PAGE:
HAMMETT flopped like a flounder in 1982, a real disappointment from Francis Ford Coppola’s Zoetrope Studio, one of several consecutive duds the Apocalyptic Godfather wunderkind was associated with: stylized but empty efforts that chewed up substantial amounts of Corleone/Kurtz money and undermined his stellar reputation.
Taking famed detective novelist Dashiell Hammett, impersonating him with a then-hot young actor (Frederic Forrest) and dropping them into 1928 San Francisco’s Chinatown had the makings of a slick period crime drama, but only Joseph Biroc’s pretty color camerawork emerges with honor.
Completely studio-bound, in elaborate but obvious sets, directed as if he was working in the dark by Wim Wenders (in his American debut), plotted into boredom by screenwriters Ross Thomas and Dennis O’Flaherty–who couldn’t seem to decide whether they were doing a noir parody or straight mystery, it begins in an artsy, confused crawl and refuses to come alive even in injections of fisticuffs and pistolery, both sloppily handled.
The acting is by and large bad, with line readings right out of an audition. Forrest and Peter Boyle would be funny if they weren’t supposed to be serious. R.G. Armstrong as a mean cop, and Walter Hill alumnus David Patrick Kelly as a gunsel make stabs at colorful lowlife: just shots in the dark on an half-conceived, forgettable waste of time, talent and money.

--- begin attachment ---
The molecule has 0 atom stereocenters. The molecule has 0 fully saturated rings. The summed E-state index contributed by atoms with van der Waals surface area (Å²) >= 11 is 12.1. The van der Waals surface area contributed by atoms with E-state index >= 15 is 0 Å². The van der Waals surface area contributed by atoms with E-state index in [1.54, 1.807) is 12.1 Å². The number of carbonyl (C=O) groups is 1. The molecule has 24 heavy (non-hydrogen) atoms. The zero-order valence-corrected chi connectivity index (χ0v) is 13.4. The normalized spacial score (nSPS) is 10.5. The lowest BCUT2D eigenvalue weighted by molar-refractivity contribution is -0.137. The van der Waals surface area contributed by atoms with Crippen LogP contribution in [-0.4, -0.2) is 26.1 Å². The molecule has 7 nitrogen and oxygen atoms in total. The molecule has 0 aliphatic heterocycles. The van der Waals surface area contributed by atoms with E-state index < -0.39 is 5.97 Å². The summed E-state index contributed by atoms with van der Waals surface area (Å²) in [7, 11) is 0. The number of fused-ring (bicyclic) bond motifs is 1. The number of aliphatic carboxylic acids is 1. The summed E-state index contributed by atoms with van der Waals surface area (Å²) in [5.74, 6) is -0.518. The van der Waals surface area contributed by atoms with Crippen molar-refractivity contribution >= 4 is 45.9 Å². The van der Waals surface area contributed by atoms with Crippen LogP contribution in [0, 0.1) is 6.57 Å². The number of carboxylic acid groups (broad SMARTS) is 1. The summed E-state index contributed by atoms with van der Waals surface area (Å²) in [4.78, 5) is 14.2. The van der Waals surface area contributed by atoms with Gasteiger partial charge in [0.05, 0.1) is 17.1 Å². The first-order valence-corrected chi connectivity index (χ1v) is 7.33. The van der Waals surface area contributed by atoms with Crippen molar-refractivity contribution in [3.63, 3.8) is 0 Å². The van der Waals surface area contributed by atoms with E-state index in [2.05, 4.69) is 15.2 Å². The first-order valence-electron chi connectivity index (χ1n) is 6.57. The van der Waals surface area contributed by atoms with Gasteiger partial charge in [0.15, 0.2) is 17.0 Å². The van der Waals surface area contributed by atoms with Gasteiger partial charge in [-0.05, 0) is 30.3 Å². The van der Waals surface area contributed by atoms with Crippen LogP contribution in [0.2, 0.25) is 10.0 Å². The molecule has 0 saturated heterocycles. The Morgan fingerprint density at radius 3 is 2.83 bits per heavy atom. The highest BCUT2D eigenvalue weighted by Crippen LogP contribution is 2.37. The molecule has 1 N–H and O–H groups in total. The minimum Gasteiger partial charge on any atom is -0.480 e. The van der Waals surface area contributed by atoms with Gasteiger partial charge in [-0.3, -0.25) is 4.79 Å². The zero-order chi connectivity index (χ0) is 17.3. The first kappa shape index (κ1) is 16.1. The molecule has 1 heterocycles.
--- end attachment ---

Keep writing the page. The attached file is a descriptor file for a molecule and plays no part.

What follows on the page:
Blame-Trivia has it that executive producer Coppola re-shot a great deal of Wender’s material, but Herr Wim vehemently denied this; the controversy has never been settled, so feel free to sort through the speculation on sites that see more in the movie than I did. Coppola did mangle One From The Heart and Rumble Fish, and devoted Wender’s fans stayed awake through Paris, Texas without resorting to rat poison, so I question their veracity. We quote from someone who wrote in to a particular film info site, commenting on the quick shot of a 1920s Market Street streetcar passing by: “only one in a thousand viewers might recognize it, and only one in possibly two thousand might appreciate the verisimilitude it provides”. Here I would venture that one person’s ‘verisimilitude’ is another’s needlessly costly artistic excess, but maybe I’m ‘one in three thousand five hundred’? Math to the side, whoever bore the brunt for all that went in, or was changed, or was never there to start with—didn’t save the 97 minute fiasco from the drain circle.
With Marilu Henner (she married Forrest during filming: it lasted until the following year), Roy Kinnear, Lydia Lei, Elisha Cook, Richard Bradford, Sylvia Sydney, Jack Nance, Royal Dano, Hank Worden and cult fave director Sam Fuller.